GOP race a three-way contest in New Mexico

Copyright © 2016 Albuquerque Journal

WASHINGTON – Texas Sen. Ted Cruz and New York billionaire Donald Trump are nearly tied for the top spot in the presidential primary race among New Mexico Republicans, with Sen. Marco Rubio of Florida a close third, according to a Journal poll.

The poll conducted last week by Research & Polling Inc. found that Cruz had the support of 25 percent of New Mexico Republicans who are likely to vote in the 2016 presidential primary election, while 24 percent of the poll respondents favored Trump.

Rubio was the preferred candidate of 19 percent of New Mexico Republicans.


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Seventeen percent of those responding said they were still undecided about the field of GOP candidates.

The rest of the pack trailed far behind the top three.

Ben Carson, a Detroit surgeon, had the support of 6 percent of poll respondents, former Florida Gov. Jeb Bush, who dropped out of the presidential race Saturday night, had 5 percent support. Ohio Gov. John Kasich was the preferred candidate of just 4 percent of New Mexico Republicans participating in the poll.

The poll surveyed 403 New Mexico Republicans who are likely to vote. The poll had a margin of error of 4.9 percentage points.

“Three of the six candidates running in the Republican primary – Cruz, Trump and Rubio – are within striking distance among New Mexico Republicans, and three are pretty much falling by the wayside,” said Brian Sanderoff, president of Research & Polling Inc, which conducted the survey from Feb. 16-18. “This is consistent with national polls and many state-by-state polls.”

The Journal will survey New Mexico Democrats about the presidential race this week and publish the results Feb. 28.

Debbie Maestas, chairwoman of the Republican Party of New Mexico, said the New Mexico poll’s tight margin at the top is an accurate reflection of a hard-fought contest nationally.

“These numbers aren’t surprising, the Republicans have such a strong set of candidates this year that we’ve always expected the race would be very tight,” Maestas said. “Any one of the three leading candidates is far better than the two the Democrats have to choose between.”


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While Cruz and Sanders topped the New Mexico survey, Rubio’s showing puts him in contention among the state’s Republicans.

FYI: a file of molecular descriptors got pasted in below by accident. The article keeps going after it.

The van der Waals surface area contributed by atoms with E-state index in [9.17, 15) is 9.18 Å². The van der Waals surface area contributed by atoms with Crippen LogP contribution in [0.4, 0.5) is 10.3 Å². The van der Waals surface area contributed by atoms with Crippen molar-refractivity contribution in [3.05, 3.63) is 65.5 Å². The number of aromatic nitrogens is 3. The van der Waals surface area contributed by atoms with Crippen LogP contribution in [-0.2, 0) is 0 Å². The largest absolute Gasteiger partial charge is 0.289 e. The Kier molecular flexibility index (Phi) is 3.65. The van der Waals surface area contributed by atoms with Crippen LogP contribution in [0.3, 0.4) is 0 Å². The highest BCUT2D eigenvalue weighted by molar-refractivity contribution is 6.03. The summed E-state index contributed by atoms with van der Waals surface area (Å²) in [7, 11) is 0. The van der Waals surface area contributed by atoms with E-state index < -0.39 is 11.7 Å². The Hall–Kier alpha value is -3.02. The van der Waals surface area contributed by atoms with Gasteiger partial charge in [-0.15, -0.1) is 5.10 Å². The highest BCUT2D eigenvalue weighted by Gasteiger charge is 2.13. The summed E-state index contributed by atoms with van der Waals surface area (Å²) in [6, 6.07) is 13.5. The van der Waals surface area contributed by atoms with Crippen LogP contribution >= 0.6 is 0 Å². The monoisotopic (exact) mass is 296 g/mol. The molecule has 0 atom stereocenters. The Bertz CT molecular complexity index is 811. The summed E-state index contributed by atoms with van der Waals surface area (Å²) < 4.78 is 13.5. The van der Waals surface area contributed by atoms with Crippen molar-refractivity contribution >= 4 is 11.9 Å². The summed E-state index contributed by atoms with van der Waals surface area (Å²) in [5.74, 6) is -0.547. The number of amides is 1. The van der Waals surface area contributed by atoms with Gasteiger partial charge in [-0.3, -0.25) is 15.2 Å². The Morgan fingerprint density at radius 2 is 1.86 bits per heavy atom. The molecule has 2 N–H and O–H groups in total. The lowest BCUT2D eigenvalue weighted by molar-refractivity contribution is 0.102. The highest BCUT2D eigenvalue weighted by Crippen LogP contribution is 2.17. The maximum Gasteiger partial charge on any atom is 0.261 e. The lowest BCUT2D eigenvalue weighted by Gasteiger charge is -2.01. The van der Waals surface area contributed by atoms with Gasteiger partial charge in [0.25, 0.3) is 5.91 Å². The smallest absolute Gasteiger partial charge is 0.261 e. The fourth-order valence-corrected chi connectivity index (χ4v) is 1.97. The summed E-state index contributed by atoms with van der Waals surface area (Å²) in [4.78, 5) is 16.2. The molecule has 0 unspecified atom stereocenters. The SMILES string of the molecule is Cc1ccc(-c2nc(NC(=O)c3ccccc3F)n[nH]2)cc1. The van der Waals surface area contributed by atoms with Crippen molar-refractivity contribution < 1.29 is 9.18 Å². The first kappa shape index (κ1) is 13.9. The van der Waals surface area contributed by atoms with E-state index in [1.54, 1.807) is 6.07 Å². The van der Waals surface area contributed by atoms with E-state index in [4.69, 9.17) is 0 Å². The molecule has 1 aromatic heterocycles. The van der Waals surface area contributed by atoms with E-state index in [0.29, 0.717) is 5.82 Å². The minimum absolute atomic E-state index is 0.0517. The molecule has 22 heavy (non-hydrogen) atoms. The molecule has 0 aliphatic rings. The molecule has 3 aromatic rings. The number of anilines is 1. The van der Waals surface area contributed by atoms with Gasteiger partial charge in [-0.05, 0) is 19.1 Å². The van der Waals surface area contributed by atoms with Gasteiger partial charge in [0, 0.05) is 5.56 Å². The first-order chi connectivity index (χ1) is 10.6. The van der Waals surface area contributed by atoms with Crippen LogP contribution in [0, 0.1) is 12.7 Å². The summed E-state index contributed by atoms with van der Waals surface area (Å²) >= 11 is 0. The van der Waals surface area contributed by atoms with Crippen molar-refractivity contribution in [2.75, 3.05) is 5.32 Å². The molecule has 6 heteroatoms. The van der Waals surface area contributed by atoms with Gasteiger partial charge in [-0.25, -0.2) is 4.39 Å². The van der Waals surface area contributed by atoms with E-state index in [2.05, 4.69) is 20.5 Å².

“Marco Rubio is definitely within striking distance,” Sanderoff said.

New Mexico’s primary election is June 7, a date that typically arrives too late to make a difference in the presidential nominating contests.

Lonna Atkeson, a political science professor and director of the Center for the Study of Voting, Elections and Democracy at the University of New Mexico. said “the numbers show a lot of uncertainty” in the Republican race.

“Not only are there many popular candidates – Cruz, Trump and Rubio – but 17 percent are undecided,” Atkeson said.

Trump fared poorly among young voters, a group in which Rubio had strong support. Rubio and Cruz did well among Hispanic GOP voters

Cruz’s largest margin of support came from the state’s conservative east side, with 34 percent of GOP respondents from that region stating their preference for the Texas senator compared to 25 percent of eastern New Mexico voters who preferred Trump. Just 13 percent of poll respondents from eastern New Mexico favored Rubio.

Sanderoff said the regional affinity for Cruz among Republicans is not surprising. Many New Mexicans living in the eastern part of the state have family and friends in Texas and get at least some of their news from Texas media outlets, which boosts their familiarity with Cruz, he said.


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“Eastern New Mexico is a very conservative area that shares a 300-mile border with Texas,” Sanders said. “That Texas connection is important.”

Trump did better among men than women in the Journal poll. Twenty-eight percent of men responding to the poll favored him compared to 22 percent of women.

“There is a bit of a gender gap,” Sanderoff said.

Twenty-seven percent of male Republicans in New Mexico said they favored Cruz while 22 percent of female poll respondents said he was their preferred candidate.

Rubio, the son of Cuban immigrants, did best of all the candidates in the poll among New Mexico Hispanic Republicans, with 30 percent support.

“Rubio is doing twice as well among New Mexico Hispanic Republicans than Anglos,” Sanderoff said.

Cruz did slightly better among Hispanic New Mexico Republicans than Trump, with 26 percent favoring Cruz compared to 23 percent who preferred Trump. Bush, who speaks Spanish and whose wife is Latina, pulled just 5 percent of support of New Mexico Hispanic Republicans responding to the poll.

Sanderoff noted that the survey of New Mexico voters began just three days after Trump came under heavy attack from Bush and other candidates at a debate in South Carolina and ended on the same day that Pope Francis indirectly criticized the New York businessman’s call for the construction of a wall between the U.S. and Mexico to keep immigrants out.

“Trump was taking some pretty heavy hits last week and it may have slowed his momentum,” Sanderoff said.


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